I’ll admit that when I first heard about 3UK’s MiFi offering and similar devices from other mobile networks, I didn’t really see the appeal.
The tiny gadget – about the size of a typical candy bar phone – uses its own built-in 3G modem to create a mobile broadband-powered WiFi hotspot, which, optionally, several devices can connect to. In my experience, however, mobile broadband isn’t the quickest (not helped by the fact that I sit in front of a fiber-optic connected laptop most of the day), so it’s not something that I’d instinctively want to share. But…
Now that I’ve actually used the MiFi, I totally get it.
It’s not just about sharing a single 3G connection with others – though at times this could be a life saver – but the flexibility the MiFi offers through the ability to add mobile broadband to devices that aren’t compatible with a USB 3G dongle but that do have support for WiFi.
Apple’s iPod touch is a great example of one such device. It’s even referenced in the included instructions (see below). Other examples include the PlayStation Portable (PSP) and Nintendo DS Lite or Sony’s latest WiFi-enabled Walkman.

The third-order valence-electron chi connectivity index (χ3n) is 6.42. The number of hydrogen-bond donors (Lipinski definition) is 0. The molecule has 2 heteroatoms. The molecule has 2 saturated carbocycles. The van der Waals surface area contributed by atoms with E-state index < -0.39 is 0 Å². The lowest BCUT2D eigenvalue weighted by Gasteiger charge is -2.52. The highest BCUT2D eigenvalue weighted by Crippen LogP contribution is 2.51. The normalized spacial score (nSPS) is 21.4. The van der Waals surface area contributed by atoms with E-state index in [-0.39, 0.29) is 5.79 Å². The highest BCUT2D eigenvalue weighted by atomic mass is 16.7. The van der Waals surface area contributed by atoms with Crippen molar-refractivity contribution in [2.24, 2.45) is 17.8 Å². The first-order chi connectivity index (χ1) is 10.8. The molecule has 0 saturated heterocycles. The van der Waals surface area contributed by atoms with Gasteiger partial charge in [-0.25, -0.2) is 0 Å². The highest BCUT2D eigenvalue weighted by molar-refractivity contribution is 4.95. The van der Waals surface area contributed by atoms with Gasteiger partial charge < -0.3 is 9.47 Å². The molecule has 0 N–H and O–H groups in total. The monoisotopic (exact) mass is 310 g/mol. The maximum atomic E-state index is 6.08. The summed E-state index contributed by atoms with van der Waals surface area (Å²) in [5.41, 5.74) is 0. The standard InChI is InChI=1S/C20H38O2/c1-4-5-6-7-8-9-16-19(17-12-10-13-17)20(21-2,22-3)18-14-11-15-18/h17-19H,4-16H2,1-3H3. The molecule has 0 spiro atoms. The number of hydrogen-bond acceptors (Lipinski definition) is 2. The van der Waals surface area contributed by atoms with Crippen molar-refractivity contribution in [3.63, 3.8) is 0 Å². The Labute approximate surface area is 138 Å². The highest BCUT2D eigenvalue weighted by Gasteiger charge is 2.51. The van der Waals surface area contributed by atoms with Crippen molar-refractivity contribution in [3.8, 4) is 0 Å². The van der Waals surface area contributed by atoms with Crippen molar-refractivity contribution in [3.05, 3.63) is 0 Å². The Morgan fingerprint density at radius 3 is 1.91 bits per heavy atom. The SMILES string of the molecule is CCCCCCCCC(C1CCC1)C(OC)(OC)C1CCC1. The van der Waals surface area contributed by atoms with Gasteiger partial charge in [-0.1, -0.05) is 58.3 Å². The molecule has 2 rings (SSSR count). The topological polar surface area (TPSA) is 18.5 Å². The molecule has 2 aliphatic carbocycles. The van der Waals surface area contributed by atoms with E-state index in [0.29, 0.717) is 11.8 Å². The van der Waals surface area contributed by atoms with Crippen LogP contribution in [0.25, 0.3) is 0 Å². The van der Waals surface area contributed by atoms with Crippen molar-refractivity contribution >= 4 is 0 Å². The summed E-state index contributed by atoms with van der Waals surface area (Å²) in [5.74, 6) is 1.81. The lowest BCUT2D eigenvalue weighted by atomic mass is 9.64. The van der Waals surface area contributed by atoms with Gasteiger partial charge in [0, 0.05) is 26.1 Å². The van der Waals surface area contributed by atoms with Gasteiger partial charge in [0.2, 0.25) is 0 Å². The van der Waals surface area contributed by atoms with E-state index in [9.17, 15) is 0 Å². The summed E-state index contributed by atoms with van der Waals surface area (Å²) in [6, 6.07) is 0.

As more and more non-PC devices add support for WiFi – eBook readers, media players, MIDs etc. – a device like the MiFi will become infinitely more appealing than a single purpose 3G dongle.
Generally, the MiFi is dead easy to use and the accompanying instruction cards do a good job of walking you through the set-up. The only real complaint or shortcomings are the overly minimalist LED indicator lights, which don’t give you any idea of 3G signal strength and battery level, aside from telling you when you’re nearly out of juice. And battery life itself. The MiFi packs a 1500mAh battery, large for a cellphone but could be larger still for the job in hand. It should give you about 5 hours max of 3G to WiFi goodness, although you can also power the MiFi over USB or using a mains adapter.